US3661423A (en) 1970-02-12 1972-05-09 Occidental Petroleum Corp In situ process for recovery of carbonaceous materials from subterranean deposits
US3692111A (en) 1970-07-14 1972-09-19 Shell Oil Co Stair-step thermal recovery of oil
US3695354A (en) 1970-03-30 1972-10-03 Shell Oil Co Halogenating extraction of oil from oil shale
US3700280A (en) 1971-04-28 1972-10-24 Shell Oil Co Method of producing oil from an oil shale formation containing nahcolite and dawsonite
US3724225A (en) 1970-02-25 1973-04-03 Exxon Research Engineering Co Separation of carbon dioxide from a natural gas stream
US3724543A (en) 1971-03-03 1973-04-03 Gen Electric Electro-thermal process for production of off shore oil through on shore walls
US3730270A (en) 1971-03-23 1973-05-01 Marathon Oil Co Shale oil recovery from fractured oil shale
US3729965A (en) 1971-04-29 1973-05-01 K Gartner Multiple part key for conventional locks
US3739851A (en) 1971-11-24 1973-06-19 Shell Oil Co Method of producing oil from an oil shale formation
US3741306A (en) 1971-04-28 1973-06-26 Shell Oil Co Method of producing hydrocarbons from oil shale formations
US3759328A (en) 1972-05-11 1973-09-18 Shell Oil Co Laterally expanding oil shale permeabilization
US3759329A (en) 1969-05-09 1973-09-18 Shuffman O Cryo-thermal process for fracturing rock formations
US3759574A (en) 1970-09-24 1973-09-18 Shell Oil Co Method of producing hydrocarbons from an oil shale formation
US3779601A (en) 1970-09-24 1973-12-18 Shell Oil Co Method of producing hydrocarbons from an oil shale formation containing nahcolite
US3880238A (en) 1974-07-18 1975-04-29 Shell Oil Co Solvent/non-solvent pyrolysis of subterranean oil shale
US3882937A (en) 1973-09-04 1975-05-13 Union Oil Co Method and apparatus for refrigerating wells by gas expansion
US3882941A (en) 1973-12-17 1975-05-13 Cities Service Res & Dev Co In situ production of bitumen from oil shale
US3888307A (en) 1974-08-29 1975-06-10 Shell Oil Co Heating through fractures to expand a shale oil pyrolyzing cavern
US3924680A (en) 1975-04-23 1975-12-09 In Situ Technology Inc Method of pyrolysis of coal in situ
US3943722A (en) 1970-12-31 1976-03-16 Union Carbide Canada Limited Ground freezing method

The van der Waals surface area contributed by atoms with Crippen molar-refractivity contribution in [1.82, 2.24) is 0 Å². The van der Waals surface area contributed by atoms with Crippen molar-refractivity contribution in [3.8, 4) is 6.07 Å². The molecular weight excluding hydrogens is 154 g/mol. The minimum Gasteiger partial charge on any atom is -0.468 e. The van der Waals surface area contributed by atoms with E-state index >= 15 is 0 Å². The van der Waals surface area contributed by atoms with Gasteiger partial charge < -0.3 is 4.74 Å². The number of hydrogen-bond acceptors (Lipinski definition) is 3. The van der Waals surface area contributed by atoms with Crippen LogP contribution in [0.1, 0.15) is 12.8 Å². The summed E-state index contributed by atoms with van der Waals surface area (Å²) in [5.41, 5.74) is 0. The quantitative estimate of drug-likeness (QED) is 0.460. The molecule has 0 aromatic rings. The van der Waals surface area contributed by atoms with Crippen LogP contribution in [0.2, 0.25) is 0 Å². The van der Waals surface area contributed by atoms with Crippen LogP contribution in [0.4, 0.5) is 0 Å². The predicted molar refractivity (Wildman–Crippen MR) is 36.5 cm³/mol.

US3948319A (en) 1974-10-16 1976-04-06 Atlantic Richfield Company Method and apparatus for producing fluid by varying current flow through subterranean source formation
US3950029A (en) 1975-06-12 1976-04-13 Mobil Oil Corporation In situ retorting of oil shale
US3958636A (en) 1975-01-23 1976-05-25 Atlantic Richfield Company Production of bitumen from a tar sand formation
US3967853A (en) 1975-06-05 1976-07-06 Shell Oil Company Producing shale oil from a cavity-surrounded central well
CA994694A (en) 1975-03-06 1976-08-10 Charles B. Fisher Induction heating of underground hydrocarbon deposits
US3978920A (en) 1975-10-24 1976-09-07 Cities Service Company In situ combustion process for multi-stratum reservoirs
GB1454324A (en) 1974-08-14 1976-11-03 Iniex Recovering combustible gases from underground deposits of coal or bituminous shale
US3999607A (en) 1976-01-22 1976-12-28 Exxon Research And Engineering Company Recovery of hydrocarbons from coal
US4003432A (en) 1975-05-16 1977-01-18 Texaco Development Corporation Method of recovery of bitumen from tar sand formations
US4005750A (en) 1975-07-01 1977-02-01 The United States Of America As Represented By The United States Energy Research And Development Administration Method for selectively orienting induced fractures in subterranean earth formations
GB1463444A (en) 1975-06-13 1977-02-02
US4007786A (en) 1975-07-28 1977-02-15 Texaco Inc. Secondary recovery of oil by steam stimulation plus the production of electrical energy and mechanical power
US4008769A (en) 1975-04-30 1977-02-22 Mobil Oil Corporation Oil recovery by microemulsion injection
US4008762A (en) 1976-02-26 1977-02-22 Fisher Sidney T Extraction of hydrocarbons in situ from underground hydrocarbon deposits
US4014575A (en) 1974-07-26 1977-03-29 Occidental Petroleum Corporation System for fuel and products of oil shale retort